All photos Eileen Calub/Catalyst.
On a clear spring night, the first full moon of the Lunar calendar glowing above, students and professors flocked to Z-Kitchen to celebrate the Chinese Lantern Festival, or yuánxiāo jié. Tracing its roots to Buddhist traditions in ancient China, the Lantern Festival marks the end of the Chinese New Year and serves as a time for family and friends to come together. Members of the New College Chinese program and community enjoyed the chance to engage with Chinese culture and release lanterns into the night.
Festivities commenced with an opportunity for students to wrap dumplings before boiling. Students crowded around a table set with special dumpling wrappers and fillings, eager to contribute. While waiting for the dumplings, various Chinese snacks were provided, such as White Rabbit Creamy Candy, rice crackers and spring rolls. Attendees could also enjoy special glutinous rice balls traditionally eaten during the festival, called tangyuan or yuanxiao.
Faculty in attendance were glad to see the crowd of students participating in the festivities. Professor of Chinese Language and Culture Jing Zhang baked homemade red bean sticky rice cake, called hongdou niangao. Zhang emphasized the significance of the Lantern Festival for various cultures.
“This is not only a meaningful event for Chinese-speaking communities, but also for the whole of East Asia,” Zhang said. Commenting on the significance of the glutinous rice balls, Zhang added, “Making yuanxiao is a family thing, just like making dumplings. It takes the whole family to prepare.”
Professor of Chinese Language and Culture Fang-Yu Li gave attendees a taste of refreshing donggua cha, or winter melon tea.
“This is a great opportunity for New College students to get involved with the Chinese program,” Li said. “It’s just a fun event!”
The evening offered myriad activities for attendees, including a calligraphy showcase by Chinese Calligraphy tutorial participants and first-years Keilon Sabourin and Andrew Westbrook. A wall of riddles challenged festival-goers, including “This is as light as a feather yet no man can hold it for long. What am I?” and “What’s full of holes but still holds water?” Students could also write notes to their friends in red envelopes, or hóngbāo, wishing them happiness, luck or wealth.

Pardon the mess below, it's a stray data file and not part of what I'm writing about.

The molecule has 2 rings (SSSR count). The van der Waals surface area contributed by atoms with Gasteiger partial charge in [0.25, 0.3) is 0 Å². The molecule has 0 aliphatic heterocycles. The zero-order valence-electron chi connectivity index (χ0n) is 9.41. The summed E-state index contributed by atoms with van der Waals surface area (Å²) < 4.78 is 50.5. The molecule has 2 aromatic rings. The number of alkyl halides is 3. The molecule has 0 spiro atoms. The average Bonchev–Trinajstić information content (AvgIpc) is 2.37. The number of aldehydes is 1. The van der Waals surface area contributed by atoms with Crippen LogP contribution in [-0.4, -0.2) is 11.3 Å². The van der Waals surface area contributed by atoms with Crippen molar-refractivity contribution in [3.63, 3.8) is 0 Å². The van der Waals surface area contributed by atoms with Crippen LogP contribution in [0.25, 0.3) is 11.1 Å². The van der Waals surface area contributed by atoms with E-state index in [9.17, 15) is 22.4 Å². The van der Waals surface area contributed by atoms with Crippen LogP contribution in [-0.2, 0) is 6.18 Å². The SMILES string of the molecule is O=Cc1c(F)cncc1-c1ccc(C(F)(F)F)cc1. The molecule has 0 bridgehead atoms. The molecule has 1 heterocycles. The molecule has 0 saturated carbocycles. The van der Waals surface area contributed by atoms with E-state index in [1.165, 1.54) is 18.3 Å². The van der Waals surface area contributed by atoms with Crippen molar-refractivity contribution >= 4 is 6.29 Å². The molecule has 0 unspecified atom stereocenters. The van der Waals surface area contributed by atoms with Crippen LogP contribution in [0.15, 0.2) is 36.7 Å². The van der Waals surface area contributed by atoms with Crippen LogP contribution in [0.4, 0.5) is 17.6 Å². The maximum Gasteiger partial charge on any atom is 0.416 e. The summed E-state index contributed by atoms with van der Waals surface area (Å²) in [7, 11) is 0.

Fulbright Chinese Teaching Assistant (TA) Jingou Yang, who organized the event, tried to provide an authentic experience of the event for the New College community.
“Like many other Chinese festivals, we prepare lots of food, we try to solve as many riddles as possible and we set off lots of firecrackers,” Yang said. “There is also a Gala showing on TV as well, which provides an excellent opportunity for families to enjoy together.”
The CCTV New Year’s Gala, or the Spring Festival Gala, has the largest viewership of any entertainment show in the world. According to Time magazine, the Gala draws approximately 700 million viewers every year.
Music was provided by thesis student and Chinese Language and Culture Area of Concentration (AOC) Lorelei Domke, who helped Yang facilitate the event. Trap songs by The Higher Brothers, a Chinese hip-hop group, gave the festival a contemporary twist. Putting together the event also engendered nostalgia from the organizers.
“For some of us in the Chinese program, we were in China during festivals like these,” Domke said, “so it’s fun to bring back what we’ve learned and show people the culture.”
Indeed, with over 50 attendees, the festival was enjoyed by many without a connection to the Chinese program.
“It’s important that not only the students who study Mandarin get to experience the Chinese events that we hold, but also all of the other students at New College,” Naimul Chowdhury, a graduate student in the Data Science program, said. This year’s Lantern Festival was Chowdhury’s third time helping organize the event, and with a new Fulbright TA each year, the festival has experienced different iterations.
“[This festival] makes me remember all of the Fulbright TAs we’ve had in the past,” Chowdhury said. “We make a lot of memories for people at these events.”
As the festivities came to a close, attendees gathered in Z-Amphitheater to release biodegradable lanterns into the dark sky.
After a long night of ensuring food preparation and activities went smoothly, Yang wrapped up the event satisfied and relieved.
“It went on very successfully,” Yang said. “I have never prepared food for this many people. I was quite nervous, but students in the Chinese program were very helpful. I would also like to thank the Student Allocations Committee (SAC) for funding this event.”
Information for this article was gathered from time.com.